Thursday, July 08, 2010

Oily Incentives for a Disappearing Beach Real Estate Market

The BP oil spill has pushed Pensacola Beach real estate sales off a cliff. A local broker told us yesterday her phone has gone dead. Prospective buyers have disappeared. She has no hope that things will improve, either.

Apart from business, she's personally so distressed that she's seriously considering moving away.

"The beach will never be the same," the broker told us. "Even if they eventually stop the leak tarballs will continue washing up on the beach and getting buried in the sand for years. My child will never know the beach like I have. It makes me want to cry."

Coincidentally, PNJ columnist Mark O'Brien mentioned on his newspaper blog space a similarly dismal picture for Perdido Key real estate. "[A] month that might have brought 30 sales on Perdido Key," he writes, "drew merely six in June."

This drew a response from one of Mark's readers. "YouAreNotBob" noted a shockingly thin crowd gathered on Pensacola Beach yesterday to watch the Blue Angels practice. He predicts for Pensacola Beach:
Beach businesses will start closing before long and the real estate on all the businesses will suffer as badly as Perdido Key. There will eventually be a disastrous reduction in revenue to local government. A public dialogue needs to begin RIGHT NOW to debate what form the reaction to this should take.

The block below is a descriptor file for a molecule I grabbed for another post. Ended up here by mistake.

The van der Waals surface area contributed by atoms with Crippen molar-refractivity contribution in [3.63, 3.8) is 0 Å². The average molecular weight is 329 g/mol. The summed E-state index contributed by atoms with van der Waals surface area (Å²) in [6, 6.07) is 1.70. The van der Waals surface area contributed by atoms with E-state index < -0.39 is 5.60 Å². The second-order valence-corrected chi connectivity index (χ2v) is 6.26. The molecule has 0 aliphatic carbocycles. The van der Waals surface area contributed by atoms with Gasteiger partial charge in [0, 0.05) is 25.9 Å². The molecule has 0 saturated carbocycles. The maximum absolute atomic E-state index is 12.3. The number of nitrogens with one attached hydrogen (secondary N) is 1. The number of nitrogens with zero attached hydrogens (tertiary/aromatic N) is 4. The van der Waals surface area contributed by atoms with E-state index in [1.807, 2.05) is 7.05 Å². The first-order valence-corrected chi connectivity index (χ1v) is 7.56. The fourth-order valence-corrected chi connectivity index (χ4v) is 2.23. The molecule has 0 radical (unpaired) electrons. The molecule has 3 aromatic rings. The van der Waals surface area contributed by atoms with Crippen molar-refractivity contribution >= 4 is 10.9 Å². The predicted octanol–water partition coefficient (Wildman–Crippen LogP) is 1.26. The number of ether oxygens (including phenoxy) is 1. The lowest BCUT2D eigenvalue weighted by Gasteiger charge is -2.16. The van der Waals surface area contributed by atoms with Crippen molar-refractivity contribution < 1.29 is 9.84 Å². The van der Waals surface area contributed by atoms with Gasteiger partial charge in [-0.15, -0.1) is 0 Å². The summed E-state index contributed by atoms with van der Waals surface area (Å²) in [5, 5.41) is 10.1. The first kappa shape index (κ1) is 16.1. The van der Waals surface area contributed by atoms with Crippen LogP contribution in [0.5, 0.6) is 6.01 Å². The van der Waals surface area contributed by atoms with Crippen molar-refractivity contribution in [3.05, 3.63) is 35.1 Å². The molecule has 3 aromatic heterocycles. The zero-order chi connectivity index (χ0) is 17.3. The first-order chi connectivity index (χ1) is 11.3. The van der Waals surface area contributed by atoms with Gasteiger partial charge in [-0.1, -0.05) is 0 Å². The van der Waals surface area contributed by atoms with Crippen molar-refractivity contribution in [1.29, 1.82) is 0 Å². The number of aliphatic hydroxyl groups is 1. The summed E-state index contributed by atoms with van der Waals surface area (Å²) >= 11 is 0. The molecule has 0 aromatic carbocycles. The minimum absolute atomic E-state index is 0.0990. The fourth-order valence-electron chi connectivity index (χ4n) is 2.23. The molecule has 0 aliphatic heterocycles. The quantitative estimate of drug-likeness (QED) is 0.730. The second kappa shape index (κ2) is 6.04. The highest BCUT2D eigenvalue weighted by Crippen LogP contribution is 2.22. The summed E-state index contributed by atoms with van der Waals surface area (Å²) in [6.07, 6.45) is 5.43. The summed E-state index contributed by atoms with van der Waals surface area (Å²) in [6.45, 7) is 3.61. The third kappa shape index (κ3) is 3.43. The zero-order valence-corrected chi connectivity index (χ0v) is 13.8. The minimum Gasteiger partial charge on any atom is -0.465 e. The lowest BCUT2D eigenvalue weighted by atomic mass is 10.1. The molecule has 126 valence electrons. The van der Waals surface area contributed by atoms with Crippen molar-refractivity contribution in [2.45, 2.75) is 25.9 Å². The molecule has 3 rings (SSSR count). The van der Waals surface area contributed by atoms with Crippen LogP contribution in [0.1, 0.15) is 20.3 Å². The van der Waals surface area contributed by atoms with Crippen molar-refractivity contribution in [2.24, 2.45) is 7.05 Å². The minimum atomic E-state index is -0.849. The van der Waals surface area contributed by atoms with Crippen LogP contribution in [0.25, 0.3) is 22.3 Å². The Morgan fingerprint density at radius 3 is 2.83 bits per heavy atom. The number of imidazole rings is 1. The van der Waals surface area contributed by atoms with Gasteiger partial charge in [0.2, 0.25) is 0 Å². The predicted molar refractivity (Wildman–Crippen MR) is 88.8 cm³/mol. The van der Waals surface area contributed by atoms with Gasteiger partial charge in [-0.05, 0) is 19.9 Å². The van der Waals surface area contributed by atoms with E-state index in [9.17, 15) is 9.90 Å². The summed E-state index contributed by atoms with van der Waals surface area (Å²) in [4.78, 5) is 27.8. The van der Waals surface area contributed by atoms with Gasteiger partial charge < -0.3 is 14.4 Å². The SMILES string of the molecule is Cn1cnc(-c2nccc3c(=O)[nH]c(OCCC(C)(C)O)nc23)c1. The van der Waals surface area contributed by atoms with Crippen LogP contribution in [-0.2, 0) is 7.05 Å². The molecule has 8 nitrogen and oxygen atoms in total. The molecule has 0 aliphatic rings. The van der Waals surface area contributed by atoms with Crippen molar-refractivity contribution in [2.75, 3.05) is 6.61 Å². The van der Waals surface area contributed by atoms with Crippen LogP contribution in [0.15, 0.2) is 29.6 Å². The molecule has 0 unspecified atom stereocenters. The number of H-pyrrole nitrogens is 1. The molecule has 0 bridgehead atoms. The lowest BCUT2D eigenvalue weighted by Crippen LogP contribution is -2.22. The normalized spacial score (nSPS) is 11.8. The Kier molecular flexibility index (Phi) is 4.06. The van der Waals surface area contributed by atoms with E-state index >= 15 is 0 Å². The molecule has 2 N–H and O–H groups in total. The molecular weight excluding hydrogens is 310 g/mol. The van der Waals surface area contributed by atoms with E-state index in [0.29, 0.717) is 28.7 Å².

Hey! We have an idea for county government. Why not offer tax incentives to Pensacola Beach home buyers and businesses to stimulate interest in buying, just as governments often do when they want to attract new industries? Something like, say, 99-year leases "with no ad valorem taxes or assessments on property or improvements."

Escambia County's word is its bond, right? After all, what could go wrong?


Anonymous said...

Make sure and thank your politicians who thought it was OK to have offshore drilling.

One other question for the poor folks of the Gulf Coast - how do you like driving that SUV now?

Anonymous said...

Well, the folks who live at the beach now have an emotional and community attachment to the island and are the very folks that are needed to observe and report on what occurs on those shores. If folks at the beach start to abandon Paradise, those properties will be bought up by folks who may not hold affection for the place and simply consider a purchase one in which time will mean money. Or bought by BP, heaven forbid.
When property values fall, so does taxable value...I know, I know, lots of broken promises here in the Panhandle.

escort milano said...

Well, I do not actually imagine it is likely to have success.